The Culture Of Disbelief has been the subject of an enormous amount of media attention from the first moment it was published. Hugely successful in hardcover, the Anchor paperback is sure to find a large audience as the ever-increasing, enduring debate about the relationship of church and state in America continues. In The Culture Of Disbelief, Stephen Carter explains how we can preserve the vital separation of church and state while embracing rather than trivializing the faith of millions of citizens or treating religious believers with disdain. What makes Carter's work so intriguing is that he uses liberal means to arrive at what are often considered conservative ends. Explaining how preserving a special role for religious communities can strengthen our democracy, The Culture Of Disbelief recovers the long tradition of liberal religious witness (for example, the antislavery, antisegregation, and Vietnam-era antiwar movements). Carter argues that the problem with the 1992 Republican convention was not the fact of open religious advocacy, but the political positions being advocated.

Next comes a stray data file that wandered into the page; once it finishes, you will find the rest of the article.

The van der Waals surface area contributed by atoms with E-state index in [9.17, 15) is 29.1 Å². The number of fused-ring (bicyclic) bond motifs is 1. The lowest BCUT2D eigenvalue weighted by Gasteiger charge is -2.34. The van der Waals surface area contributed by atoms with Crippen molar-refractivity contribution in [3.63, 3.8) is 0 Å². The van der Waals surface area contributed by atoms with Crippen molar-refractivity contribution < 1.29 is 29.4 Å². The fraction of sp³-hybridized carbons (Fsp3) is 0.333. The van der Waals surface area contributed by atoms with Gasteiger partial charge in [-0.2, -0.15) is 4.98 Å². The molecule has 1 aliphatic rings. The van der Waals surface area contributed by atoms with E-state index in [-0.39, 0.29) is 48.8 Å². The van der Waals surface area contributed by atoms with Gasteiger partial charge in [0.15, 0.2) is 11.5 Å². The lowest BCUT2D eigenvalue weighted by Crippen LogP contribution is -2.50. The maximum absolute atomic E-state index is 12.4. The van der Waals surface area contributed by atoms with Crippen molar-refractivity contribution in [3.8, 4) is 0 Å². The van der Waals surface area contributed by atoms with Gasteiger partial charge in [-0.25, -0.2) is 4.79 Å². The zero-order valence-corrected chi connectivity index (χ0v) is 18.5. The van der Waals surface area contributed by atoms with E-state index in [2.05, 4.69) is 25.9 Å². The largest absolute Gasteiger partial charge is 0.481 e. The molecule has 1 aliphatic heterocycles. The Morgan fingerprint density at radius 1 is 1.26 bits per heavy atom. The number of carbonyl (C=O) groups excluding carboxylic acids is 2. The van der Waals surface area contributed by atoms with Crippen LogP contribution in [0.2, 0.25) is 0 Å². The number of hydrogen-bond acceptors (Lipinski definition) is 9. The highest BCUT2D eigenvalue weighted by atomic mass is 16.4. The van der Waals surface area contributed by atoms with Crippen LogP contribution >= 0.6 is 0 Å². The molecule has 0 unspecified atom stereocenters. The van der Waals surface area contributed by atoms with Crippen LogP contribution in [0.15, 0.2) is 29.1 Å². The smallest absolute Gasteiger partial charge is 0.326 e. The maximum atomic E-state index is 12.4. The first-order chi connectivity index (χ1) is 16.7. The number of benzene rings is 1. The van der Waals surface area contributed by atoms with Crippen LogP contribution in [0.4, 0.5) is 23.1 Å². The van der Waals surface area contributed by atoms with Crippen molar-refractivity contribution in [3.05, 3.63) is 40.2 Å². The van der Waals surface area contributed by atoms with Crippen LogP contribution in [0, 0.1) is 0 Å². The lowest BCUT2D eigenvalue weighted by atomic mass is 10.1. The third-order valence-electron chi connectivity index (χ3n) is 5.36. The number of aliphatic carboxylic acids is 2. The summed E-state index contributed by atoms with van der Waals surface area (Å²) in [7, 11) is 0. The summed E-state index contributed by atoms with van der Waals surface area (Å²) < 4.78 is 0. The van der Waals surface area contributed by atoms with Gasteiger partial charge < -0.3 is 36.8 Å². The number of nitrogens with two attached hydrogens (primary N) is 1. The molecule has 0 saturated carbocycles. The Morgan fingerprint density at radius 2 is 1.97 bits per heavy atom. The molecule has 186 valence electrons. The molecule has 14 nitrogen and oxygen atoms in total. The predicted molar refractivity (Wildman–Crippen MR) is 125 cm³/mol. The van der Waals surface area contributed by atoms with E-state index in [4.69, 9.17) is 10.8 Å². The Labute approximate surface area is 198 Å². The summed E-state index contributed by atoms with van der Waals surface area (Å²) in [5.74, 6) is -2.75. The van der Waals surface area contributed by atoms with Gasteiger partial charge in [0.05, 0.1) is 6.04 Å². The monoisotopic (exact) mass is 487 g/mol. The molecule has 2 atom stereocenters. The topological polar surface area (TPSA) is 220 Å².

Behind the Book
I wrote this book, in a sense, for my children, who were at that time quite young. My wife Enola Aird and I were struggling to raise them with a sense of their createdness, and their God-given purpose, in a world that seemed not to respect these ideas. Alas, the anti-religious aspects of American life that I wrote about so many years ago have only gotten worse.
“Rational argument rarely seems as warm, as human, as it does in this book...Carter leads the reader to contemplate the embattled constitutional wall between the state and religion, and he does so without furor, without dogma, with only the qualities he envisions in the ideal public square: moderation, restraint, respect.” - The New Yorker